Periodontitis is categorized by the time and progression of disease in the animal. There are various forms of periodontitis: prepubertal(PP)-or early onset, adult(AP) , localized juvenile(LJP)-or early onset but limited to location, rapidly progressive(RPP)-or aggressive, and refractory rapidly progressive(RRPP)-or necrotizing. The disease periodontitis can be subclassified into three major types: Chronic, Aggressive and As Manifested by Systemic Disease. In general, small dogs are much more likely to have periodontal disease than large dogs. Some breeds are more likely to have a certain form of the disease than others. The following applies:

     • PP - Abyssinian and Somali cats.

     • AP - seen in all breeds and species.

     • LJP - miniature Schnauzer and greyhound dogs.

     • RPP - seen more in young adults, Lhasa apso, Shi Tzu,

           o Yorkshire terrier, greyhound, Maltese dogs, and

           o Abyssinian and Somali cats.

     • RRPP - greyhound, Maltese, miniature Schnauzer dogs

     • and Abyssinian and Somali cats (see LPGS under feline diseases). Associated with chronic ulcerative paradental stomatitis (CUPS).

Treatment and prevention

The best means of treatment of this disease is to prevent it from occurring. Frequent dental examination, prophylaxis and home-care are most important. As with most diseases, early intervention will give the easiest and most successful treatment. Before any treatment is decided, it is important to understand the clients dedication and ability to treat periodontitis at home. If the patient or the owner will not allow meticulous oral home care, extraction must be considered. If the owners of the animal can provide excellent home-care, the treatment is based on the stage of disease.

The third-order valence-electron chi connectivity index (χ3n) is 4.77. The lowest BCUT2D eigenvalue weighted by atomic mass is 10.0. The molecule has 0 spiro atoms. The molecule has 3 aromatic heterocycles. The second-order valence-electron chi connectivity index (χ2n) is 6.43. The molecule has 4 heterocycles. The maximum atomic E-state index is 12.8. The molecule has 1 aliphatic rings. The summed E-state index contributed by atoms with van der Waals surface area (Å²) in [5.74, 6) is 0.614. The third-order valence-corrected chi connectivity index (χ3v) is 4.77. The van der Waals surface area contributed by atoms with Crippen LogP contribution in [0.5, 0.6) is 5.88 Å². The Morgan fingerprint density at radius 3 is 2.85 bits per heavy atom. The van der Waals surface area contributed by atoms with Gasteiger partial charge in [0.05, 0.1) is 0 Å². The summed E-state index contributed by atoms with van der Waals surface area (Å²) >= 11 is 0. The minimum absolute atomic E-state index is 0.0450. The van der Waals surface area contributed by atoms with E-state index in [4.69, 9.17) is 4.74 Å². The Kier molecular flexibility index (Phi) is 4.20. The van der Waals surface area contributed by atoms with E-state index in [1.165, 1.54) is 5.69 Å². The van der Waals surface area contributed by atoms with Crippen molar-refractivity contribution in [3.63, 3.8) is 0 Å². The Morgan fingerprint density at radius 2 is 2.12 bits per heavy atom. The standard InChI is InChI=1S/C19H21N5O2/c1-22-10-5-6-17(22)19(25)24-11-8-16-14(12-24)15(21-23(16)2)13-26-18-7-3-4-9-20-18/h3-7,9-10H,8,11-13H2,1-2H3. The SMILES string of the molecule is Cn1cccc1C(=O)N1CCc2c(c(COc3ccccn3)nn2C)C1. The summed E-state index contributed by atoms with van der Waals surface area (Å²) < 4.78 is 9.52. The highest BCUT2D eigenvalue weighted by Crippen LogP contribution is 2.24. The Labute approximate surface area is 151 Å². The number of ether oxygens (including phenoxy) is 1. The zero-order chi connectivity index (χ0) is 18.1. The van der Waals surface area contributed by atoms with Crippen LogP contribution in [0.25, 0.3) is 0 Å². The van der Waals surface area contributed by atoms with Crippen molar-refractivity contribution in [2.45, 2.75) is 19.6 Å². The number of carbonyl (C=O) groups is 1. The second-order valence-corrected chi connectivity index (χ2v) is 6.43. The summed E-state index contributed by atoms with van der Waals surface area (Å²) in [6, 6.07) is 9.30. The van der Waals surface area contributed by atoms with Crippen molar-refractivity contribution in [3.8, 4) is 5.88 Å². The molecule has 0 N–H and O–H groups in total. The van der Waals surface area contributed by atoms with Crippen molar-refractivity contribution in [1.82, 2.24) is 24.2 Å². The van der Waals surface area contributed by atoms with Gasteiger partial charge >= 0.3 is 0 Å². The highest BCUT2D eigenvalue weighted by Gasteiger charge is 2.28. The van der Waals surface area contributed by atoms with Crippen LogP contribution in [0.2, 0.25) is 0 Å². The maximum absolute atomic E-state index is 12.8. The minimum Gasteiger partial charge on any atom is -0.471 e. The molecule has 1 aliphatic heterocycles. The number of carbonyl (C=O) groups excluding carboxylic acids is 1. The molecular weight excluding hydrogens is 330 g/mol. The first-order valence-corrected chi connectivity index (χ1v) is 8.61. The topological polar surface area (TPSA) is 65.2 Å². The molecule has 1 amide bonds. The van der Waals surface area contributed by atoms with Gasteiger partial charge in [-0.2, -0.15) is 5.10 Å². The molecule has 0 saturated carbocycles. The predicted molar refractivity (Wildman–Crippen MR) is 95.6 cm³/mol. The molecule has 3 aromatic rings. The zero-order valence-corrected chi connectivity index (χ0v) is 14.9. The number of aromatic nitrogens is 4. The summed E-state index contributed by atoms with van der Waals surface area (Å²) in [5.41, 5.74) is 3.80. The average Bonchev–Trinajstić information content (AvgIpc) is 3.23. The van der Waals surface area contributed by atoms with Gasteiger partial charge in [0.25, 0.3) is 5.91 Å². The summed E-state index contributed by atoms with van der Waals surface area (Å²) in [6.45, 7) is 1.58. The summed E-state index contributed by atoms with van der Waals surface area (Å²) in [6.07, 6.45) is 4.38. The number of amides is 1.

Stage 1

Examination and prophy every 6 months. Daily home care with oral brushing and dentifrice. Chew items.

Stage 2

Examination every 3 months and prophy as indicated. Closed root planing and currettage. Use of periodontal absorbable antibiotic resin (Doxirobe Therapeutic), Antibiotics preoperatively and following for 10 days. Recheck in 7 to 10 days. Daily home care with Chlorhexidine brushing gel and rinse. Chew items. Daily NSAID and eicosanoids.

Stage 3 & 4

Surgical (open) root planing, curettage with prophy, possibly bone augmentation with guided tissue regeneration (using an osseoconductive agent like Consil and a impermeable membrane). Antibiotics pre-operatively and following for 14 to 28 days. Recheck in 14 days then in 1 month. Once condition is controlled recheck every 3 months. Daily home care with Chlorhexidine brushing gel and rinse. Pulse antibiotic therapy for 5 days of each month. Daily NSAID and eicosanoids. The antibiotic of choice for periodontitis in the dog and cat is either clindamycin or amoxicillin/clavulanate. Other antibiotic that have shown a good response are doxycycline and metronidazole.

Periodontitis is the most common disease seen in small animal practice. One study indicated that the disease was seen in 80% of the dogs and 70% of the cats with ages ranging from 20 to 27 months of age. The incidence of this disease increases with age. A much higher incidence is expected in older animals.